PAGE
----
Hopes for finally finding Malaysia Flight 370 were dampened Friday when the joint search agency said the signal they detected was probably not from the plane. Australian chief search coordinator Angus Houston said the acoustic signal detected Thursday is "unlikely to be related to the aircraft black boxes."
"On the information I have available to me, there has been no major breakthrough in the search for MH370," Houston said in his statement Friday. "Further analysis continues to be undertaken by Australian Joint Acoustic Analysis Centre."
This comes after Australian Prime Minister Tony Abbott told reporters in China Friday that they were "very confident" the signals detected were from the plane, putting them closer to locating it and discovering what happened. It was unclear whether he was referring to the most recent signal or the four signals detected earlier this week. As 154 of the 239 passengers on the flight were Chinese, Abbott personally briefed Chinese President Xi Xinping.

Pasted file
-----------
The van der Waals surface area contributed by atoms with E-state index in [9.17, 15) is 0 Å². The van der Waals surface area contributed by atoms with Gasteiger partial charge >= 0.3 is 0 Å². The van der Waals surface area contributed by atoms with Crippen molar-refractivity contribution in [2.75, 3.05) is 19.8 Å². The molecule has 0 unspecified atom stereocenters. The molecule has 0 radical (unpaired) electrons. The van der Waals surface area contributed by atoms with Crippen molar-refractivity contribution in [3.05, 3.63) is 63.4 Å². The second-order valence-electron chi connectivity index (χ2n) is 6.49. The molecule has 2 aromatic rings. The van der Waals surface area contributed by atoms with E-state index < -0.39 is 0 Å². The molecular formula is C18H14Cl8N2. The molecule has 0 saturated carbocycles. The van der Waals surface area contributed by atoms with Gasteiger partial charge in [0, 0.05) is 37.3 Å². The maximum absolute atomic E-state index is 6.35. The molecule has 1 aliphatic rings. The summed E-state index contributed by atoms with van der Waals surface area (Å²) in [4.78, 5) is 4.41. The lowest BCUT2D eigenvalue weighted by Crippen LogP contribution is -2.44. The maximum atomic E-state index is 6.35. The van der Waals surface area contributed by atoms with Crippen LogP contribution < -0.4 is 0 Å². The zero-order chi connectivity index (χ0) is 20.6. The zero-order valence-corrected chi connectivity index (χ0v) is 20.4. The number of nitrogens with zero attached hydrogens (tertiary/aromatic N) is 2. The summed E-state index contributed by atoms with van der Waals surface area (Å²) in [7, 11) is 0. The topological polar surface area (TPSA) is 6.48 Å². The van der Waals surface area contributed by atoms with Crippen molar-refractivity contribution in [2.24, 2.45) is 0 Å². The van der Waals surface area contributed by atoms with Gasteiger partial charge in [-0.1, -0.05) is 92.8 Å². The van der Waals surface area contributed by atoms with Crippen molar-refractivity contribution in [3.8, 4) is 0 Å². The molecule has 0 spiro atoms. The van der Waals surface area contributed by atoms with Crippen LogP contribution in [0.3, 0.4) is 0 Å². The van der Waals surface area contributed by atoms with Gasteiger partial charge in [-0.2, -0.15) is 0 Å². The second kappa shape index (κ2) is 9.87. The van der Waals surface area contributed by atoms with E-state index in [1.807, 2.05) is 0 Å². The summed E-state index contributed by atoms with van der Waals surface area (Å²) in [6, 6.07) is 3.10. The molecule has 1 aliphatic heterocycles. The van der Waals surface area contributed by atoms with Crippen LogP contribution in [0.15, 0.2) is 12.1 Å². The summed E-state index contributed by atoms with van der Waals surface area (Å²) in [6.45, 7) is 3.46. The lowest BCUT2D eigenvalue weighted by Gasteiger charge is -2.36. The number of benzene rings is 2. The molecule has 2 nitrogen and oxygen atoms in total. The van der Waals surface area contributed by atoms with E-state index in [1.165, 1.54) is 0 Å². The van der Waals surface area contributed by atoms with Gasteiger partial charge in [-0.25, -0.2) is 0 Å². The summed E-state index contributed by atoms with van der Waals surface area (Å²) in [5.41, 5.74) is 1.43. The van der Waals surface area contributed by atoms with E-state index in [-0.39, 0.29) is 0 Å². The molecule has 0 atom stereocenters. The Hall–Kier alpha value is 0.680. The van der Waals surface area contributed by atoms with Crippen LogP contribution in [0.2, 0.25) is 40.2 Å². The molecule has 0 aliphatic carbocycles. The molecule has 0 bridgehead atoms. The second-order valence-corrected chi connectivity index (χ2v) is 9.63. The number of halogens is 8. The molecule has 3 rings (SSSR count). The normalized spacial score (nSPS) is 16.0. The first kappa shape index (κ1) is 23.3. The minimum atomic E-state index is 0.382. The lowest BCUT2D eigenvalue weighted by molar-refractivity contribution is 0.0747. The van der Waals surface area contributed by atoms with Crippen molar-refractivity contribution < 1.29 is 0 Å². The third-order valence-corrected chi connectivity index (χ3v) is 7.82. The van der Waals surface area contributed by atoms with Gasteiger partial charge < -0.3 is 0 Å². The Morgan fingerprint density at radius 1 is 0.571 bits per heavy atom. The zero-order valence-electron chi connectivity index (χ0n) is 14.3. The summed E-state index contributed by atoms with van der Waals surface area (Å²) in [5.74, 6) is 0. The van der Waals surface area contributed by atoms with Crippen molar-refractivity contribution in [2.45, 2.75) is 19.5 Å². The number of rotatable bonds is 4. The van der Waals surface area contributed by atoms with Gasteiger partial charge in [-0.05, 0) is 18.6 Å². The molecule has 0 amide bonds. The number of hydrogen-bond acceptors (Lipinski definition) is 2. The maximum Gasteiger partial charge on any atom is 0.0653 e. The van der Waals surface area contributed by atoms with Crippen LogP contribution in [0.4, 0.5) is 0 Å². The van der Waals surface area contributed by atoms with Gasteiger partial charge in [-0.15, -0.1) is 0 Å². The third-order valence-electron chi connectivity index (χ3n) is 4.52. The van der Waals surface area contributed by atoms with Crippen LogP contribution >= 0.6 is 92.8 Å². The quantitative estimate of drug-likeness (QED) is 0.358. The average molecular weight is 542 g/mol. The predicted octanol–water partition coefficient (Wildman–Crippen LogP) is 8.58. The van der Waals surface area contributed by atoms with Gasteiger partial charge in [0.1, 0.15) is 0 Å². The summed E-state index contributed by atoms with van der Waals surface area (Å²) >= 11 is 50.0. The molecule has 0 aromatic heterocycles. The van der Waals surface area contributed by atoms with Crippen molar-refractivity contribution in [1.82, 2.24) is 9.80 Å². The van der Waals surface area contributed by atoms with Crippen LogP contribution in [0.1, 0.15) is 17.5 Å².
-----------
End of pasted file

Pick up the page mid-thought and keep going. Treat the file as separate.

The search area is significantly smaller as the search goes on, with Friday's search area at about 18,000 square miles, centered 1,436 miles northwest of Perth. This is substantial progress from a few weeks ago when the search area covered millions of square miles.
Time is of the essence for searchers, though, as Friday marks the 35th day in the search and the black box signal is designed to only last 30 days after getting wet.
"The signals are getting weaker," Houston said Wednesday, "which means we're either moving away from the search area or the pinger batteries are dying."